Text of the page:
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Book Review of Conflict Free Living by Joyce Meyer

Updated on November 4, 2013

A book about finding peace in relationships

If you find your life full of conflict and unsatisfying relationships, Conflict Free Living by Joyce Meyer is for you. This book is all about relationships: how to have satisfying, peaceful and love-filled relationships that are mutually edifying.

Joyce usually writes from personal experience. She says on the first page of this book that conflict almost destroyed her life and her ministry. Through diligent Bible study, especially passages pertaining to peace, Joyce began to understand how she could find peace in her life and her relationships.

Joyce says learning to resist conflict and strife is the key to peace and happiness in relationships. She quotes numerous Bible verses pertaining to peace such as Psalm 37:37 which say “Mark the blameless man and behold the upright, for there is a happy end for the man of peace.”

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Conflict Free Living: How to Build Healthy Relationships for Life
Conflict Free Living: How to Build Healthy Relationships for Life

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Author Joyce Meyer speaks from personal experience

One thing that attracts people to Joyce, her books, and her ministry is her willingness to be so open about her own failures and shortcomings. This makes others feel she is on their level instead of looking at her as a spiritual giant on a plane that they could never attain to. For example, in her books she frequently talks about how much she and her husband clashed in the early years of their marriage. Conflict Free Livingis no different.

In chapter nine of Conflict Free Living entitled “Disagree Agreeably and Magnify the Positive” Joyce talks about the conflict that arose with her husband Dave because of their differences. She goes on to say:

"One day in the midst of a verbal quarrel, Dave looked at me and said, ‘Joyce, I am doing the best I know how to do.’

"‘Well, so am I,’ I responded.

“We were finally just plain tired of picking on each other all the time and bickering. We actually shook hands. ‘Dave,’ I said, ‘I want you to know that I accept you today just the way you are. I believe that you are doing the best you can.’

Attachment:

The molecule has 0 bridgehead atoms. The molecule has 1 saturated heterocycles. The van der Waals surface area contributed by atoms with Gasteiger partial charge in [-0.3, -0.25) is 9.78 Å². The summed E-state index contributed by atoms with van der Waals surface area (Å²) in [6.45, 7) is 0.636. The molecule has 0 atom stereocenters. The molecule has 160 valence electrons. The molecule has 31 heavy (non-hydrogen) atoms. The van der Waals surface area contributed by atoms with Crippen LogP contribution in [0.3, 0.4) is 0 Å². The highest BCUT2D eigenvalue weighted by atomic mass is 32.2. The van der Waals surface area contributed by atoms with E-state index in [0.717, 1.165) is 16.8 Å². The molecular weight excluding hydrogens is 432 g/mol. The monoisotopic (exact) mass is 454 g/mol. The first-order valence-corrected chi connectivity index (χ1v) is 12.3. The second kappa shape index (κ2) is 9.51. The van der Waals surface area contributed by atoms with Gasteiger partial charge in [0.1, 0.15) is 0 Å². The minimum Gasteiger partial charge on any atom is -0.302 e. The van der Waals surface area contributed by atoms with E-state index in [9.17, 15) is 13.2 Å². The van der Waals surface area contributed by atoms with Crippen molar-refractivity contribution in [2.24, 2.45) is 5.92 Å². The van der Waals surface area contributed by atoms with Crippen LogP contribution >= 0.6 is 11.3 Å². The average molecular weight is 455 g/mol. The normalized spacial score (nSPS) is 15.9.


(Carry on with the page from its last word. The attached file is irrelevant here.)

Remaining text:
‘Joyce, I accept you today the way you are,’ Dave replied. ‘I believe you are doing the best you can, too.’

“That was a new beginning for us! We finally started allowing each other freedom to be who we are.”

Freedom needed in relationships

“People need freedom in order to grow. But God can’t change a person if we stand in His way. God could not speak to Dave because I was too busy speaking to him. God could not change him because I was trying to change him. God needed my faith, not my help. Set the people in your life free, and trust God to make whatever changes are necessary.”

She also had to experience a similar epiphany with two of her four children which she discusses in the following chapter. She had intense conflict with her oldest son Dave for many years because he was so much like her. She says:

“After I forgave (son) Dave (for not meeting her expectations) and told him that I loved and accepted him, our relationship began to heal and change. Not long after that, God called him to go to Bible College. When he graduated from college, he married and spent one year on the mission field in Costa Rica. When he and his wife returned from the mission field, he took a job with us. He is now a key leader in our ministry.”

And finally: “The very things that I struggled with so much in his personality as a child have become the biggest blessing to us in his role in our ministry.”

Lack of peace begins internally

Joyce points out that strife often begins within a person, and relationship conflict is often an outgrowth of inner turmoil. To have peace, one must learn how to identify the symptoms of strife such as: pride (defensiveness), bitterness, hatred, judgment and criticism, deceptions and lies, anger, rebellion, unrest, and fear and negativity.

Pride often manifests itself in an unwillingness to admit we are wrong. Destructive words often follow, but soft answers and a gentle tongue promote peace. Humility is requisite for peaceful relationships. Strife in relationships also inhibits God’s blessing. We need to forgive offenses and look out for the interest of others while trusting God to look out for our interests.

Sometimes conflict stems from an individual’s feelings of insecurity and low self-worth which manifest themselves in self-hatred and self-rejection. Joyce says that if we don’t get along with ourselves, we won’t be able to get along with others. The other person (often unintentionally) either reminds us of what is missing in ourselves or what we don’t like about ourselves. How can we make peace with others if we can’t make peace with ourselves?

The book is written from a Biblical perspective and includes many Bible verses as references and encouragement to trust God to change us and help us with our struggles.

This is just a sample of the wonderful gems to be found in this book. It is probably one of those books that needs to be read more than once or referred to every so often to fully grasp the principles that are presented within.


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